There are many dilemmas today’s youth face in schools: The struggle of balancing school work and a social life, avoiding peer pressure and the pressure to succeed. None of these problems, however, quite live up to the epidemic of prejudice.
Discrimination and racial tension are issues that will persist throughout many students’ lives: Prejudice due to race, ethnicity, religion, economic status, weight and even height are just a few of the factors that could cause someone to be treated unequally. Though this type of judgment can minimize capable people’s achievements and tear them down, exposure to these hardships isn’t always a bad thing.
Students will experience at least some form of prejudice throughout their entire lives, which is why it is helpful to learn about the phenomenon in a sterile rather than live environment. This would help students learn how to identify prejudice, understand its causes and symptoms, and gain the skills necessary to deal with it in a healthy, mature manner, which is an integral component of adult life that many young people are having a tough time grasping at the moment. An example might be a teacher speaking on their political beliefs and a student responding in a negative way due to their passion for the subject. While harmless, a classroom setting is not appropriate for a student to openly challenge a teacher on their thoughts of beliefs.
The only lifestyle classes currently offered in most high schools are life skills and relationships, foods and nutrition, and fashion. While students and admissions officers might dismiss these classes as ‘easy-As’, in reality they teach students many invaluable skills that they may not get in any other class, while at the same time letting the students come to big picture conclusions via their own thorough discussions and character development.
Character development is one of the most important things a student can learn in high school, which is one of the last chances available to us to learn these things before we have to fend for ourselves in the adult world, ready or not. Students are expected to have developed these skills by the time they enter college, and they generally won’t have the option of learning them in a classroom setting there. This sort of class should be mandatory for all students at some point in high school, because it teaches students how to interact and discuss topics they may not feel comfortable with. An example is when students must look into sexually transmitted infections, (STI’s) or when students must care for a fake baby for a week to get an idea of what teenage pregnancy is like.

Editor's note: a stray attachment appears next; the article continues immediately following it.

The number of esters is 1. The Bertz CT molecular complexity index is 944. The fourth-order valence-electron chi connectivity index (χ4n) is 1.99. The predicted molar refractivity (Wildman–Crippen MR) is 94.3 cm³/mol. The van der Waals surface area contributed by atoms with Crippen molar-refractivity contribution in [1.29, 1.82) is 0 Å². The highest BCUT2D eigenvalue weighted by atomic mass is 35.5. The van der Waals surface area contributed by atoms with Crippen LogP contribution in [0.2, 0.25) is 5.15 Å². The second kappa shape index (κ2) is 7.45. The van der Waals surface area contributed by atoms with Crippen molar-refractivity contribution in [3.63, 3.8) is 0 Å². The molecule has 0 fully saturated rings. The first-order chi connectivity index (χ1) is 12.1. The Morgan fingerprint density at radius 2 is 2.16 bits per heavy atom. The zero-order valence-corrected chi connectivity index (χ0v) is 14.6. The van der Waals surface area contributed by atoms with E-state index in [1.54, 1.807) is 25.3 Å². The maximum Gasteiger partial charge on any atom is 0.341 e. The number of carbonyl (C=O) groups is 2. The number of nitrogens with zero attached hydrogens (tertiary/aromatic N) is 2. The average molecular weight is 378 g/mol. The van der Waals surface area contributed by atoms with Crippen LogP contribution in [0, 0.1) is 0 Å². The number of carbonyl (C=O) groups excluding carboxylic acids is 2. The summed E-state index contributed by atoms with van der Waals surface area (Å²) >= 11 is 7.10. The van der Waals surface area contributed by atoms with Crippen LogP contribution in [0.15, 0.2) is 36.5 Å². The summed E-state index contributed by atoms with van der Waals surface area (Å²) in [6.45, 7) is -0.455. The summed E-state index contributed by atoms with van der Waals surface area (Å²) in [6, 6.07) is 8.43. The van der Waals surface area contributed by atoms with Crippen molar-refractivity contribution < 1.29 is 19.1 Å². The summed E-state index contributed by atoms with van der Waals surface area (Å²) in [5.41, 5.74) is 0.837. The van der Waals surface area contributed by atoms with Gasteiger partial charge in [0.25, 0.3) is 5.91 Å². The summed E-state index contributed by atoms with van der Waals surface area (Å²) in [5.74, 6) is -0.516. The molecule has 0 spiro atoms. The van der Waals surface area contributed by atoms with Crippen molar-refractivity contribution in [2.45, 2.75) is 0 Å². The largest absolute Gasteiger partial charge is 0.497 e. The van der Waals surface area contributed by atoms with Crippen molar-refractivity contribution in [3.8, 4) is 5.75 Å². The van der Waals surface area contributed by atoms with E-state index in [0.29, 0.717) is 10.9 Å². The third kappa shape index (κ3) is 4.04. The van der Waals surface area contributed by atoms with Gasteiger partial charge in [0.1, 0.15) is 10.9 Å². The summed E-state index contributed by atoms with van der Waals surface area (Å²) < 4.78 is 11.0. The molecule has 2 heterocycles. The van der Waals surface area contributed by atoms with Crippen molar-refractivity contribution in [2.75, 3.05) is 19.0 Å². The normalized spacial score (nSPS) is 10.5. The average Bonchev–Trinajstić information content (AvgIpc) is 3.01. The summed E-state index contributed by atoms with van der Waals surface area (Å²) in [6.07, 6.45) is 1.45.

My mother works in human resources, and everyday she tells me stories about how the people who report to her make simple mistakes because they are not trained properly in dealing with confrontation in the work force. People result to violence or harassment instead of alerting a superior or simply walking away from a bad situation, and these small mistakes cost them their job.
Such a class could teach empathy, humility, and communication, put students into situations where they are forced to respect other’s opinions. Agreement and submission are not the only ways students should be taught how to deal with problems. It’s important students know their rights not only in the school, but as citizens and humans outside of school, and they should be comfortable talking about these rights when they have been violated instead of taking up arms in an unprofessional way or submitting to them.
This idea could be implemented into the education curriculum in one of three ways. The first is by making it a standalone class, which has its own problems and hurdles to jump, and while it is foreseeable that several administrators would stand against this idea, it is possible to create a student panel to counteract them in favor of the class. Another way would be to have teachers attend a class, paid for by the education system where they learn how to increase student contribution and engagement in class regarding these issues. This idea could be raised in a board meeting or at the next SBDM meeting. My final idea would be to have college professors teach freshmen this necessary skill, much like the common core speech classes or English 101, this could be clumped in with a bachelor’s degree at the collegiate level, the only problem with this is that students who don’t attend college would miss out on the instruction of the class.
The best way to see a change is to act on it: I encourage you to write to your superintendent, teachers, counselors, deans, and principals inquiring about this being taught in classes for all students to benefit.